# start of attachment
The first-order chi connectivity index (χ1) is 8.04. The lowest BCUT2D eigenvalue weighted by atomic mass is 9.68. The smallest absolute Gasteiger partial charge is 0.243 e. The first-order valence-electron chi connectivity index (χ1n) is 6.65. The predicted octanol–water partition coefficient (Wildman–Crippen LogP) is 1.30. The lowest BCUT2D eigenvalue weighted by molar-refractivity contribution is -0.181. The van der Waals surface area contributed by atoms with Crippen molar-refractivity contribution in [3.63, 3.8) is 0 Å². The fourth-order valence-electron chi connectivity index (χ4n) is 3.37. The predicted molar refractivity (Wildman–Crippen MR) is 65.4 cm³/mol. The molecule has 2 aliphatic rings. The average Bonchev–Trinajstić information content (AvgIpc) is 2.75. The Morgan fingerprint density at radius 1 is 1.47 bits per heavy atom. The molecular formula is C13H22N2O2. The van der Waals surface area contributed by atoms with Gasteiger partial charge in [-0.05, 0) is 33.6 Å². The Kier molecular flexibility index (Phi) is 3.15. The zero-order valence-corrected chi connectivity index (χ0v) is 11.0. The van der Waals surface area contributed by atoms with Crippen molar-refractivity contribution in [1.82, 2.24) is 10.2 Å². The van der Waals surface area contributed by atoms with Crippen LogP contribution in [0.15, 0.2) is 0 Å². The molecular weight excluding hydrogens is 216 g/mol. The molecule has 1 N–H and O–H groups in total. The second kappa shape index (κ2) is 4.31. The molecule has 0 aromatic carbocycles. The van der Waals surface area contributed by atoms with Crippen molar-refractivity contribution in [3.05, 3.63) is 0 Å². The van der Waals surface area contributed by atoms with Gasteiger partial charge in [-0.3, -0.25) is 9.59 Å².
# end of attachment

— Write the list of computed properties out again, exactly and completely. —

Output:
The first-order chi connectivity index (χ1) is 8.04. The lowest BCUT2D eigenvalue weighted by atomic mass is 9.68. The smallest absolute Gasteiger partial charge is 0.243 e. The first-order valence-electron chi connectivity index (χ1n) is 6.65. The predicted octanol–water partition coefficient (Wildman–Crippen LogP) is 1.30. The lowest BCUT2D eigenvalue weighted by molar-refractivity contribution is -0.181. The van der Waals surface area contributed by atoms with Crippen molar-refractivity contribution in [3.63, 3.8) is 0 Å². The fourth-order valence-electron chi connectivity index (χ4n) is 3.37. The predicted molar refractivity (Wildman–Crippen MR) is 65.4 cm³/mol. The molecule has 2 aliphatic rings. The average Bonchev–Trinajstić information content (AvgIpc) is 2.75. The Morgan fingerprint density at radius 1 is 1.47 bits per heavy atom. The molecular formula is C13H22N2O2. The van der Waals surface area contributed by atoms with Gasteiger partial charge in [-0.05, 0) is 33.6 Å². The Kier molecular flexibility index (Phi) is 3.15. The zero-order valence-corrected chi connectivity index (χ0v) is 11.0. The van der Waals surface area contributed by atoms with Crippen molar-refractivity contribution in [1.82, 2.24) is 10.2 Å². The van der Waals surface area contributed by atoms with Crippen LogP contribution in [0.15, 0.2) is 0 Å². The molecular weight excluding hydrogens is 216 g/mol. The molecule has 1 N–H and O–H groups in total. The second kappa shape index (κ2) is 4.31. The molecule has 0 aromatic carbocycles. The van der Waals surface area contributed by atoms with Crippen molar-refractivity contribution in [3.05, 3.63) is 0 Å². The van der Waals surface area contributed by atoms with Gasteiger partial charge in [-0.3, -0.25) is 9.59 Å².